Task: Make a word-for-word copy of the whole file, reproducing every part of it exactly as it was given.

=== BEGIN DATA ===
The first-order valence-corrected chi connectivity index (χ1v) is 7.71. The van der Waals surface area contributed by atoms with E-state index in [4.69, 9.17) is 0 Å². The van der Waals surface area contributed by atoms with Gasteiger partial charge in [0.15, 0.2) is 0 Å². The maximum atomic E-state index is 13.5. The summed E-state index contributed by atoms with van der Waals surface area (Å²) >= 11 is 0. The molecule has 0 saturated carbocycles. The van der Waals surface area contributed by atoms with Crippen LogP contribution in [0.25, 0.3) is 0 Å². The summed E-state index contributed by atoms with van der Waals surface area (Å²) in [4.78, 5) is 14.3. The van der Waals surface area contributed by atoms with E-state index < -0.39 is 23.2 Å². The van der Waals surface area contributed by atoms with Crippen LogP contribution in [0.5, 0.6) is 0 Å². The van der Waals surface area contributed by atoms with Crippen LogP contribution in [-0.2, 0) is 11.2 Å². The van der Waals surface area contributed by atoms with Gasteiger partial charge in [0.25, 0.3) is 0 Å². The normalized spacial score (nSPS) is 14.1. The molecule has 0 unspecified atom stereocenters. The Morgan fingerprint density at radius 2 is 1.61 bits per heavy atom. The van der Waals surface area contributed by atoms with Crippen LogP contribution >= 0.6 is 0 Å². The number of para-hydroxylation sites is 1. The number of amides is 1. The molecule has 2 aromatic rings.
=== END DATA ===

The first-order valence-corrected chi connectivity index (χ1v) is 7.71. The van der Waals surface area contributed by atoms with E-state index in [4.69, 9.17) is 0 Å². The van der Waals surface area contributed by atoms with Gasteiger partial charge in [0.15, 0.2) is 0 Å². The maximum atomic E-state index is 13.5. The summed E-state index contributed by atoms with van der Waals surface area (Å²) >= 11 is 0. The molecule has 0 saturated carbocycles. The van der Waals surface area contributed by atoms with Crippen LogP contribution in [0.25, 0.3) is 0 Å². The summed E-state index contributed by atoms with van der Waals surface area (Å²) in [4.78, 5) is 14.3. The van der Waals surface area contributed by atoms with E-state index < -0.39 is 23.2 Å². The van der Waals surface area contributed by atoms with Crippen LogP contribution in [0.5, 0.6) is 0 Å². The van der Waals surface area contributed by atoms with Crippen LogP contribution in [-0.2, 0) is 11.2 Å². The van der Waals surface area contributed by atoms with Gasteiger partial charge in [0.25, 0.3) is 0 Å². The normalized spacial score (nSPS) is 14.1. The molecule has 0 unspecified atom stereocenters. The Morgan fingerprint density at radius 2 is 1.61 bits per heavy atom. The van der Waals surface area contributed by atoms with Crippen LogP contribution >= 0.6 is 0 Å². The number of para-hydroxylation sites is 1. The number of amides is 1. The molecule has 2 aromatic rings.